Jim Geier wrote his master’s thesis on wireless networks in the late 1980s, and has been working in the field ever since. The author of Wireless LANs and several other books on wireless networking, he is the founder and principal consultant of Wireless-Nets, a wireless networking consulting firm based in Dayton, Ohio. CIN spoke with Geier about the pros and cons of going wireless.
When does it make sense put in a wireless LAN?
Right now, wireless makes sense in two situations: if you want to support mobility, for something like point of sale or inventory bar code scanning, or if you’re going into a new facility. If you have an existing facility that is already wired for ethernet and you’re only going to be connecting PCs, there?s not much reason to go wireless.
Why does wireless make sense for new facilities?
The price of wireless equipment has been dropping steadily, and it’s now to the point where it’s approaching the cost of ethernet. Wireless products are still a little bit more expensive, but you can install them faster than you can a wired network, and you’re going to have more flexibility down the road, so you won’t have as many restructuring costs when you move people into new offices or remodel. If you have to tear down walls, you don’t have to worry about cables.
Are there issues a CIO should be concerned about in putting in a wireless LAN?
Security is the probably the issue that tops the list for CIOs. The problem with wireless LANs is that they use radio waves, which makes them susceptible to someone eavesdropping on the network from outside your building.
Wireless networks do have security, for example you can encrypt traffic using Wired Equivalent Privacy, or WEP. But WEP it doesn?t work very well, it’s crackable. People can download a utility from the Internet for free, and with the right technical background, they can crack it and get to your information, at least after a period of time. It may take them a while, and it takes someone fairly technically sophisticated to do it, but it’s possible.
Within the next year, there should be upgrades to the 802.11 standard that addresses this problem, but in the meantime, it?s an issue to consider.
Does WEP add a performance hit?
In the past, it used to be done in software and it really slowed things down. Now it’s done in hardware, so it’s pretty much negligible.
Have hackers actually broken into wireless networks?
Some researchers at UC Berkeley have published papers where they described cracking a wireless LAN. But in practice, I don’t know of any instances where a company was using WEP and someone broke in.
What has happened is that companies that don’t use WEP have been hit. [Consumer electronics retailer] Best Buy was hit, but they were transmitting in the clear. Someone was parking outside Best Buy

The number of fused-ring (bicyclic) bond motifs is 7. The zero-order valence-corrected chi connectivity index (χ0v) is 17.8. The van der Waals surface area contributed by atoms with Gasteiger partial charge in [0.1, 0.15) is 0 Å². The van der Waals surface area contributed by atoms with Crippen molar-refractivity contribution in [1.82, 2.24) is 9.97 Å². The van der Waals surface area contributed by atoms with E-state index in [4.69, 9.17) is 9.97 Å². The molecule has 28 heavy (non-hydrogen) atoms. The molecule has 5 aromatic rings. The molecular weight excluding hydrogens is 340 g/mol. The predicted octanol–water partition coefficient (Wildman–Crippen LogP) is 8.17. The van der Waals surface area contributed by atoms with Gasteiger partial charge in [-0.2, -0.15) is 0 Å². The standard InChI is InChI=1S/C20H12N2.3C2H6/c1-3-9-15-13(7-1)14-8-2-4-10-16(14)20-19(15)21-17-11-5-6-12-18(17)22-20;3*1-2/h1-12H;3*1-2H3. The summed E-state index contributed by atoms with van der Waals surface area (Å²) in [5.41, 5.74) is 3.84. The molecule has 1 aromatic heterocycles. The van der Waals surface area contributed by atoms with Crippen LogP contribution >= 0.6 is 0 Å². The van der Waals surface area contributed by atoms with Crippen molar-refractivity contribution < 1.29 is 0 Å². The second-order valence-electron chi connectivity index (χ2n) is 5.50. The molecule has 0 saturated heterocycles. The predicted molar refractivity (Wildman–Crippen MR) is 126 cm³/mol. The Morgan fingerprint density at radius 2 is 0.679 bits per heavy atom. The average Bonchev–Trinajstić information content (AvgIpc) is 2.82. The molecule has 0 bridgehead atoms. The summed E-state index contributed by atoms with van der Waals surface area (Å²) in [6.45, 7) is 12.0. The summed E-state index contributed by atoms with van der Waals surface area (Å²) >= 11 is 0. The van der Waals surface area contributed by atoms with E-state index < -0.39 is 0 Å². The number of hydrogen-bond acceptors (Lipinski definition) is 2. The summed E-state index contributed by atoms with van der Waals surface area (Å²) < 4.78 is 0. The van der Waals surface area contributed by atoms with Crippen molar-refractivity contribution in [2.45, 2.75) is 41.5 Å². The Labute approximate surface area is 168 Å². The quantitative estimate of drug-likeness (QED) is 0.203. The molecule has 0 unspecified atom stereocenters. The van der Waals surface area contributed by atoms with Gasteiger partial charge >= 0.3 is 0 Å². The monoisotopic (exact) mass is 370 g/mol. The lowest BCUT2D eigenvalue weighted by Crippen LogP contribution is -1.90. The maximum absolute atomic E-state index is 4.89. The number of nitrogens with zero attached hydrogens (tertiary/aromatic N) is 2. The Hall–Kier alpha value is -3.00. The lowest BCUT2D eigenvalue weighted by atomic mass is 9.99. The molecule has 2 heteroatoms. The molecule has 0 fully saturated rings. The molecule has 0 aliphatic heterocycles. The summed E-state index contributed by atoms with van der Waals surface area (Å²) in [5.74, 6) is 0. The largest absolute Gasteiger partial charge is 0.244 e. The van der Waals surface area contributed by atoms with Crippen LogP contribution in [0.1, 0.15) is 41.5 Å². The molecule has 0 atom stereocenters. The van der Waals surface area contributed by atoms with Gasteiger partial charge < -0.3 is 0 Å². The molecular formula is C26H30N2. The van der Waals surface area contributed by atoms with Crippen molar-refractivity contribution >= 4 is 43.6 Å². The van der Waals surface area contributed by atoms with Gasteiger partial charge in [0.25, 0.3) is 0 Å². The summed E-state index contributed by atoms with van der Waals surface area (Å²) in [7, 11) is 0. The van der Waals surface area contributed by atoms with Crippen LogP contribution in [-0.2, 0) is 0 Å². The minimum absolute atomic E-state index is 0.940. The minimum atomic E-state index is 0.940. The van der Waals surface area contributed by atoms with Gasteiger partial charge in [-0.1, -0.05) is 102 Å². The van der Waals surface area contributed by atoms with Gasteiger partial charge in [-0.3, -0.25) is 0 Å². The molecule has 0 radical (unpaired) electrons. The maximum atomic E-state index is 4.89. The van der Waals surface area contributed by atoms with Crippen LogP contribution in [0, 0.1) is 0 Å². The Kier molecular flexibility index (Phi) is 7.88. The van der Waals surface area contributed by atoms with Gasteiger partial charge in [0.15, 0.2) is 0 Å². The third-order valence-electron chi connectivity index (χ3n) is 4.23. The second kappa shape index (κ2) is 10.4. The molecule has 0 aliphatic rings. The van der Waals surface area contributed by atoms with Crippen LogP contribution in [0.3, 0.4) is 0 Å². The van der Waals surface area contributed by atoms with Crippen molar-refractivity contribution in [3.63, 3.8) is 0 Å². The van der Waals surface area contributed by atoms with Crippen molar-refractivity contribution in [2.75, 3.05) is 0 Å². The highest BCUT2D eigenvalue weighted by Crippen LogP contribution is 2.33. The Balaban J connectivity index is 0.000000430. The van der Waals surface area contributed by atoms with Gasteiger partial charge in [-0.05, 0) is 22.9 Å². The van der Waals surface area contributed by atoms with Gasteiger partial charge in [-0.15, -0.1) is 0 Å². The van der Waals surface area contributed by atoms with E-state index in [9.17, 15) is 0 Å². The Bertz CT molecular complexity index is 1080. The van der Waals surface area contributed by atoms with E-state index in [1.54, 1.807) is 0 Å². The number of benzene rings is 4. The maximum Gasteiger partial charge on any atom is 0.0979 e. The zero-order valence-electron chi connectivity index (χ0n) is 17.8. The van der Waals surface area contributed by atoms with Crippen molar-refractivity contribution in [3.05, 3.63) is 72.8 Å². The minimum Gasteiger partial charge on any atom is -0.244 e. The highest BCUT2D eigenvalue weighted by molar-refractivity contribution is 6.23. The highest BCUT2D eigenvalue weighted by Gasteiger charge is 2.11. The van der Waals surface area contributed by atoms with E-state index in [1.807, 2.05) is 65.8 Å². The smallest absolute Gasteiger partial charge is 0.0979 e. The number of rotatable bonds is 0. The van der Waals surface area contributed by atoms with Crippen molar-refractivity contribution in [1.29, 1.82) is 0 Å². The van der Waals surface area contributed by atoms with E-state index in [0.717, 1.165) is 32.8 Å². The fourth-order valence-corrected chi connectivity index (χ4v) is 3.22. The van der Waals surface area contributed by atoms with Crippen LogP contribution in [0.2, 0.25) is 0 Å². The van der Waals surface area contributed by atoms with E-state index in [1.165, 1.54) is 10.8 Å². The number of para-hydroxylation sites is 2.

sniffing the packets being sent, figuring out account passwords, and
getting credit card numbers. They were caught, but the lesson about using encryption is clear.
So how secure are wireless LANs?
In my opinion, the security problems with wireless are overblown. There are a lot of things you can do to make wireless just as secure as ethernet. There are proprietary security measures that you can deploy while we?re waiting for 802.11 to roll out the standardized version.
There is a standard called 802.1X, which can provide mutual authentication between the user and an authentication server. 802.11 is considering incorporating that standard. There?s another standard called Advanced Encryption Standard (AES), which has recently been kind of blessed by the government. Many of these additional security technologies are included when you buy any equipment from any of the enterprise grade wireless vendors.
Are there other issues that should be considered besides security?
There’s the question of interference, although in all the time I’ve been working with wireless, I’ve only seen one major case of interference with the radio waves. That was a company that discovered, after they had installed 300 wireless access points, that about half of them didn’t work. It turned out that the ones that didn’t work were all on one side of the building, which faced a river. Across the river was an air force base, whose equipment was completely blocking their transmission.
But that sort of situation seems to be the exception.
Right. Usually, interference will only cause the network to work a little slower, instead of completely blocking it. And to avoid the situation, I highly recommend that before installing a wireless network, you do an RF (Radio Frequency) site survey. That basically involves walking around your facility with radio frequency testing equipment to see what kind of interference you might have. Although of course, a week after you put your network in, someone could build a big radio tower outside your building and cause interference.
Are there other things you can do to minimize interference?
The 802.11 standard is gradually moving from a version called 802.11B to one called 802.11A. 802.11A operates in the five gigahertz frequency band, which is less susceptible to interference than the 2.4 gigahertz range that 802.11B uses. There are a lot of devices that can cause interference in the 2.4 gigahertz band, like microwave ovens and cordless phones. 802.11B avoids those, and it also has a higher data transmission rate.